Argentine midfielder, whose knee injury hurt Seattle in the playoffs, is confident he'll be at full strength.

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CASA GRANDE, Ariz. — No need to pinch yourselves, Sounders FC fans. Mauro Rosales gets it.

He loves playing here as much as you love him. The Argentine midfielder also is thrilled with playing in MLS, and has picked up on the soccer heartbeat of Seattle and how much the city has embraced this game and this team.

Rosales first joined Sounders FC on a trial a year ago. But once he was signed, he had a big impact. He set a Sounders FC season record of 13 assists in 26 regular-season games, and in so doing endeared himself to Seattle fans.

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After being named MLS’s Newcomer of the Year, Rosales further ingratiated himself with fans by signing a two-year contract in December.

He enters 2012 as a league MVP candidate and could be named one of Seattle’s designated players.

“I feel like when I first came to the league, I didn’t know much, but I got the opportunity to come play in Seattle and be with an important team within the league,” Rosales said in Spanish after a recent preseason training session. “I think it’s a competitive league with good players that is growing a lot and really, it’s lovely. I enjoyed the award but I also enjoyed being around Seattle all season long with the fans, the team and all the people in the organization.”

This from a guy who played at the highest level in world soccer power Argentina and in Holland’s first division.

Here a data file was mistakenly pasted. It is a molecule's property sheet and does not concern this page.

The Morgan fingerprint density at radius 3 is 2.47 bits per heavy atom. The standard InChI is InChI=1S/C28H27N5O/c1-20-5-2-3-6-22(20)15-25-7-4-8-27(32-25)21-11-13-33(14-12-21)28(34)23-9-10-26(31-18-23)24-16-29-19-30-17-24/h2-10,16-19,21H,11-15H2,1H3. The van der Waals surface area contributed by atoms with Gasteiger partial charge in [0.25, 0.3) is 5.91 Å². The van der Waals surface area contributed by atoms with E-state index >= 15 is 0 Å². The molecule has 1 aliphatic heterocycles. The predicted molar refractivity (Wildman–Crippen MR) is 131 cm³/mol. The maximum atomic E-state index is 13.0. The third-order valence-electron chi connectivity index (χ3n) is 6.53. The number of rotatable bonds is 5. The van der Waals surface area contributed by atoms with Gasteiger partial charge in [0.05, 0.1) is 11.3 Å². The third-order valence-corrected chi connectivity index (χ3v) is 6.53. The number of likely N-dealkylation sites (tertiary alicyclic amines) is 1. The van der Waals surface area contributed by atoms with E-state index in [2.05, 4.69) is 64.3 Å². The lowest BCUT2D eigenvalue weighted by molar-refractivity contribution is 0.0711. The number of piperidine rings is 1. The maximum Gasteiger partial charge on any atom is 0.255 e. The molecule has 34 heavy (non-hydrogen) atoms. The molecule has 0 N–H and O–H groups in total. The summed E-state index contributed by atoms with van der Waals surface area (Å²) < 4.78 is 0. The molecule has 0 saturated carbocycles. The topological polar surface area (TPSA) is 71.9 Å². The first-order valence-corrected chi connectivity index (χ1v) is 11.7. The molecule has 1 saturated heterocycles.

Rosales could have played in another country. He’ll be 31 at the end of the month and might have made a lot more money in Mexico had a deal been worked out.

Fortunately for the Sounders, he stayed. And when he is on his game, slashing and making runs with the ball, they click.

The proof? Seattle was 13-3-6 when he started, and 10-1-2 when he scored or assisted on a goal last season.

The Sounders clearly missed him in the playoffs. Rosales couldn’t make a full recovery from a knee injury suffered late in 2011 and aggravated in the final match of the regular season. Seattle lost to Real Salt Lake on aggregate goals in the playoffs, failing to make it out of the first round for the third straight year.

It was a disappointing end to Rosales’ and the Sounders’ season, but he isn’t worried about returning to form this season.

“This is the type of injury that I can come back from, and it will still allow me to play a lot more games,” he said. “I was out for the most important part of the season. Not what I hoped for, but soccer is like that.”

Sounders coach Sigi Schmid said Rosales lifts everyone around him.

“He helped make Fredy Montero better, he helped make Ozzie (Alonso) better,” Schmid said. “But at the same token those guys helped him, too. He was a guy that had that little bit of imagination out in the flank. He gave us another dangerous attacking option. It forced teams to have to spread out their defense a little more, which opened up more space inside for Montero.

“Not having him in those final games definitely hurt our team,” the coach added, pointing out what Rosales brings as an experienced locker-room leader and observer as a veteran.

Alonso agrees. “When he got hurt, it was a big loss for the team,” the midfielder said. “Now I hope he’s with us the whole time (in 2012).”

Rosales is buying in and putting down some roots. He got his green card to become a naturalized U.S. citizen recently, and he doesn’t hesitate when asked why. Rosales not only wants to help the Sounders, he likes the U.S. and hopes to play here for a long time.

“I want to spend a lot of years in MLS,” he said.

Seattle has grown on Rosales quickly, and in Spanish he conveys a phrase spoken like a lifelong native.

“En el verano es un paraiso,” Rosales said.

Translation: “In the summer, it’s a paradise.”

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